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Painted bird springs the coop: 'The Goldfinch'

by David Lamble

Ansel Elgort as Theo in Director John Crowley's "The Goldfinch." Photo: Warner Bros.
Ansel Elgort as Theo in Director John Crowley's "The Goldfinch." Photo: Warner Bros.  

If you come away liking "The Goldfinch," a lavishly mounted art thriller adapted from Donna Tartt's 2013 Pulitzer Prize-winning novel, as I did, thank the casting gods for seeing that this overlong and confusingly plotted film has at its core a heartbreaking performance from an imp slightly under five-foot-tall, Oakes Fegley. Fegley plays a sweet-natured, owlish 13-year-old, Theodore Decker, whose life is tragically up-ended when a bomb explodes at New York's Metropolitan Museum of Art just as his mother is showing him a famous European painting, "The Goldfinch."

As the smoke from the explosion clears, Theo is handed a small package by a stranger, containing the painting, a 1654 representation of a chained bird by Carel Fabritius, a 17th-century contemporary of Vermeer. Theo accepts the painting, keeping it hidden away for most of the film as a memento of his dead mother.

For the next 150 minutes, Theo is cast along by the fates, at first becoming the ward of a kindly New York family, the Barbours, headed up by Nicole Kidman. Director John Crowley and screenwriter Peter Straughan do their best to be faithful to Tartt's densely plotted book while not abandoning the large part of the population who still can read but choose not to.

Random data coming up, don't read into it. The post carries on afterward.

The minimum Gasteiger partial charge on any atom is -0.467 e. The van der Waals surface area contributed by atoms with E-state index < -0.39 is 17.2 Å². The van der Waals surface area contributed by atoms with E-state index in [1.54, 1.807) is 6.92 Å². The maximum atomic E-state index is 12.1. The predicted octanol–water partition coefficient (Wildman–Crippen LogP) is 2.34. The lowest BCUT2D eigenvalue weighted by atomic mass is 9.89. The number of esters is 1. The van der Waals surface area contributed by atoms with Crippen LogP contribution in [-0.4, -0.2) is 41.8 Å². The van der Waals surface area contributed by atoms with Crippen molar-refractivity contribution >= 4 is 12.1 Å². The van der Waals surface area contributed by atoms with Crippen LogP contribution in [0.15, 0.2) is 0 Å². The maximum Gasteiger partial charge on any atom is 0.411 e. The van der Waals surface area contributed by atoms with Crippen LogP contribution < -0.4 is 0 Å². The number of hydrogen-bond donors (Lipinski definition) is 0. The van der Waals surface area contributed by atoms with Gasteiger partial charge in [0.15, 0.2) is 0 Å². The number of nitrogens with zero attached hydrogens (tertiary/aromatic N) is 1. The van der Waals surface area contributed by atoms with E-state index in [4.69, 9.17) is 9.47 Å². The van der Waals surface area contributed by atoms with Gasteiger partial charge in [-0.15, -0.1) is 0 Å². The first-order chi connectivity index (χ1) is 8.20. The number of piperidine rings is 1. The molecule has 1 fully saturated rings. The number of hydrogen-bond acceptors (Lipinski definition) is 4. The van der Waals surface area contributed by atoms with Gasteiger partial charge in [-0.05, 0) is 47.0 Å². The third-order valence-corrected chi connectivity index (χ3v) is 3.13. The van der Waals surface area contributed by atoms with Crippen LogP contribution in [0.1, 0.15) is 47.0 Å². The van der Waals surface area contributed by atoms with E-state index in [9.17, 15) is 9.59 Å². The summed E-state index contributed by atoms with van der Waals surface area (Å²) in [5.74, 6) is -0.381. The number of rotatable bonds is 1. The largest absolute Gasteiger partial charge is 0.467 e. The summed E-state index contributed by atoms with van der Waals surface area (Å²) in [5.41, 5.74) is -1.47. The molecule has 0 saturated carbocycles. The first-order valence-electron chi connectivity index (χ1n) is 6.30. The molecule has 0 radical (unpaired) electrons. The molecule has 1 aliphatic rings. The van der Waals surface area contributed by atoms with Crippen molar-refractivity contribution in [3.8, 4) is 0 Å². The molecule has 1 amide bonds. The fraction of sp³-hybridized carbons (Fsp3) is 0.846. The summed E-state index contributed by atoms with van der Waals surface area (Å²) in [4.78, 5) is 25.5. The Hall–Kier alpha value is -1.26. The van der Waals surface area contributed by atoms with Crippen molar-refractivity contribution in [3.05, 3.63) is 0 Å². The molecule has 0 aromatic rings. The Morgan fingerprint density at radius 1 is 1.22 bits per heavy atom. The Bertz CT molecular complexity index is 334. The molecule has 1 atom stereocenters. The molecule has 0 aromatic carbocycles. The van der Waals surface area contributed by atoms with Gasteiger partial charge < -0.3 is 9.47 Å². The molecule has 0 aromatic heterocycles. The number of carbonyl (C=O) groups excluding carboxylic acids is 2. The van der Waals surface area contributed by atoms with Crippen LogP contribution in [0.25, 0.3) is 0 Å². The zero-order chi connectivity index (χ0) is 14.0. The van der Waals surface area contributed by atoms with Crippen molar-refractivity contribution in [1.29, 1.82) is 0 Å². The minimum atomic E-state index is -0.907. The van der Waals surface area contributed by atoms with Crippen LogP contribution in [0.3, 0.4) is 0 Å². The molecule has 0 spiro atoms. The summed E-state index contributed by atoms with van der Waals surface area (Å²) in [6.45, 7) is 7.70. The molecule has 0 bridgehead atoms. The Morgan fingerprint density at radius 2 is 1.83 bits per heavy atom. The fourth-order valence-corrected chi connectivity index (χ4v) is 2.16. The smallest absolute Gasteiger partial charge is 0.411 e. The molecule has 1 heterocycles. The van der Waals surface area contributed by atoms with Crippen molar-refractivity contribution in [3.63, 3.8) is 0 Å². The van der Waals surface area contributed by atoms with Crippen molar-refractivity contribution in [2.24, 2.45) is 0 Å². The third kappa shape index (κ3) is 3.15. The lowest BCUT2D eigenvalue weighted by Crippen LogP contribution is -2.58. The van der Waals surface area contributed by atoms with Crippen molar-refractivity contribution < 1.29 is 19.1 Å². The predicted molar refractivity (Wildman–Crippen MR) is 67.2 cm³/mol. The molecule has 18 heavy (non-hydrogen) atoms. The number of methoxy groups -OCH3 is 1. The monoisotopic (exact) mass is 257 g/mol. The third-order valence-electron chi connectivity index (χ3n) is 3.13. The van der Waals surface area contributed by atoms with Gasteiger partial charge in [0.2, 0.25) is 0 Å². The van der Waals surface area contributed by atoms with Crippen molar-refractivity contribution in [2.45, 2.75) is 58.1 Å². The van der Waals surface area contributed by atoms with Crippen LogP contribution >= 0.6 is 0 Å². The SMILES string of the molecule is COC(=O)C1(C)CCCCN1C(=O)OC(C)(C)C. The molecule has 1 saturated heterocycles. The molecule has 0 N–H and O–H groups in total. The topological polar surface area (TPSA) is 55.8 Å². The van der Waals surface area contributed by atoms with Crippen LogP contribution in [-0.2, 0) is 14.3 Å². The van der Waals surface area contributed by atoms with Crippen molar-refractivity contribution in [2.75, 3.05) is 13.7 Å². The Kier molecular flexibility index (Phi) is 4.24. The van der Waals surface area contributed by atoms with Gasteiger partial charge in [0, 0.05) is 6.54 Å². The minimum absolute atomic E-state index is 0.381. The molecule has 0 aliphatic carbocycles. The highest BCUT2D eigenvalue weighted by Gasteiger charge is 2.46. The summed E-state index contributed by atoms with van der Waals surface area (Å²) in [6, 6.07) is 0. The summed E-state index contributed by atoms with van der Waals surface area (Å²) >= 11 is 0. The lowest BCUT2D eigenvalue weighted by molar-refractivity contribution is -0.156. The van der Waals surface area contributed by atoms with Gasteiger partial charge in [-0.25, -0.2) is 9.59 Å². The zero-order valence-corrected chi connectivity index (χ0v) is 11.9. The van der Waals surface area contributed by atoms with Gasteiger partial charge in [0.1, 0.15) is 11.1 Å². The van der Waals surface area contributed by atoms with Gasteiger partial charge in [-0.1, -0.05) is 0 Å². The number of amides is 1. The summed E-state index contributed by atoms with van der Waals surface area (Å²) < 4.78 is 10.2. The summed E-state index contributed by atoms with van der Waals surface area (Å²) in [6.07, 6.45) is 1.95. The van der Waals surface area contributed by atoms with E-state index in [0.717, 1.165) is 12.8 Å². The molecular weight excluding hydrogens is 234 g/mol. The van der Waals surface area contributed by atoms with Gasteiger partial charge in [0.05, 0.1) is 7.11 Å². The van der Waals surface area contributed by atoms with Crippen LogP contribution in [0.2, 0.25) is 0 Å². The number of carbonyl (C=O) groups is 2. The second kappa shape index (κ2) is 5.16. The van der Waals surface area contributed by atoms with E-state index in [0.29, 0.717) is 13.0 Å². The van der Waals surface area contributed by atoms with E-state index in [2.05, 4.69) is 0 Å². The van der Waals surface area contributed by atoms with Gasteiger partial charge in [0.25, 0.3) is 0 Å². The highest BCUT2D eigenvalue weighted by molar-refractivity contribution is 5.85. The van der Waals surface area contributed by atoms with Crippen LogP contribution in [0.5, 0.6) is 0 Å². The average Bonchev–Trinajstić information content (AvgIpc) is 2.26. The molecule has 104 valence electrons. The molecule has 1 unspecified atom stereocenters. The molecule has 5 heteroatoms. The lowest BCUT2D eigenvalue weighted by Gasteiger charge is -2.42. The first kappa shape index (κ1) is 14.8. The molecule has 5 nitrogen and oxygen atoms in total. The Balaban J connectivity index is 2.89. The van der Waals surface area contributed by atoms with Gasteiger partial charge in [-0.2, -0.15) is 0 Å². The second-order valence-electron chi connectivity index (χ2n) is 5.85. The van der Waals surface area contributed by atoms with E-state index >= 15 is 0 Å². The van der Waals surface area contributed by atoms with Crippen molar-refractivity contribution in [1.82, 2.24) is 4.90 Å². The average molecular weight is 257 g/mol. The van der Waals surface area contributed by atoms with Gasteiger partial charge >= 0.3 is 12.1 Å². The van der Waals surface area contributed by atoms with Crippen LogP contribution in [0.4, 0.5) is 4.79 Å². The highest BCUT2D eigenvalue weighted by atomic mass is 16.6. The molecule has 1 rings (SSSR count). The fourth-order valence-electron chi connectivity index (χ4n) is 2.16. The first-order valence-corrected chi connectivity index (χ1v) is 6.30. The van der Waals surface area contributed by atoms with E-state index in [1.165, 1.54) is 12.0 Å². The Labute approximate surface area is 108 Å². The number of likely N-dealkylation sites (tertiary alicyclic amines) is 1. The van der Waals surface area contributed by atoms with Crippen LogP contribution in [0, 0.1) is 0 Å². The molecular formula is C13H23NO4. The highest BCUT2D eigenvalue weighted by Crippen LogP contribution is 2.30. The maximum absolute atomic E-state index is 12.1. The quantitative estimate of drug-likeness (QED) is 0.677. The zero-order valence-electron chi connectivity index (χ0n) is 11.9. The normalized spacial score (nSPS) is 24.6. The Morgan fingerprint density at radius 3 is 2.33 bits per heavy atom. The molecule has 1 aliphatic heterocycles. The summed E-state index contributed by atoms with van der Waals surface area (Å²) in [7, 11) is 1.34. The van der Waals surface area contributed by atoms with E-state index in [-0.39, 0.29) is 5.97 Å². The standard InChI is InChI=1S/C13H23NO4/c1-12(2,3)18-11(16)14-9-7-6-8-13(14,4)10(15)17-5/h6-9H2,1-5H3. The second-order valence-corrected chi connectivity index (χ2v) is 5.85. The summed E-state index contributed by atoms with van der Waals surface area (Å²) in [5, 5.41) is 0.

The enterprise gets a substantial boost when Theo is virtually abducted into the Nevada desert by his alcoholic thief of a dad (Luke Wilson), where he's befriended by a Slavic prankster named Boris (Finn Wolfhard), whose silent-film-star good looks and devil-may-care attitude sustain his will to survive, while leading Theo into a lifetime addiction to snorting crushed pills.

At this point (45 minutes in), "The Goldfinch" flashes forward to the adventures of the adult Theo (now portrayed by Ansel Elgort), who returns to New York to work for a mild-mannered restorer of antique furniture (Jeffrey Wright), as close to a reliable father figure as Theo will ever see. The weakest part of the film unfortunately arrives in the third act, when Theo and the now-adult Boris team up to defeat some Euro-trash mafia figures in a sequence both confusing and totally out of character with the preceding two acts.

"The Goldfinch" cries out for the test that an old screenwriting guru of mine advised me to apply when I was in doubt as to what a movie was truly about. "Watch it with the sound turned off, and you'll quickly learn what the filmmakers are up to." The sound-down test reveals the film to be a visually lush tale of a Dickensian teen whose tragic-orphan status is relieved by the unexpected arrival of a beautiful male companion. If you allow the homoerotic friendship between Theo and Boris to be your takeaway from "The Goldfinch," then your 2019 award-season viewing will have started on a truly lovely note. (Now playing.)

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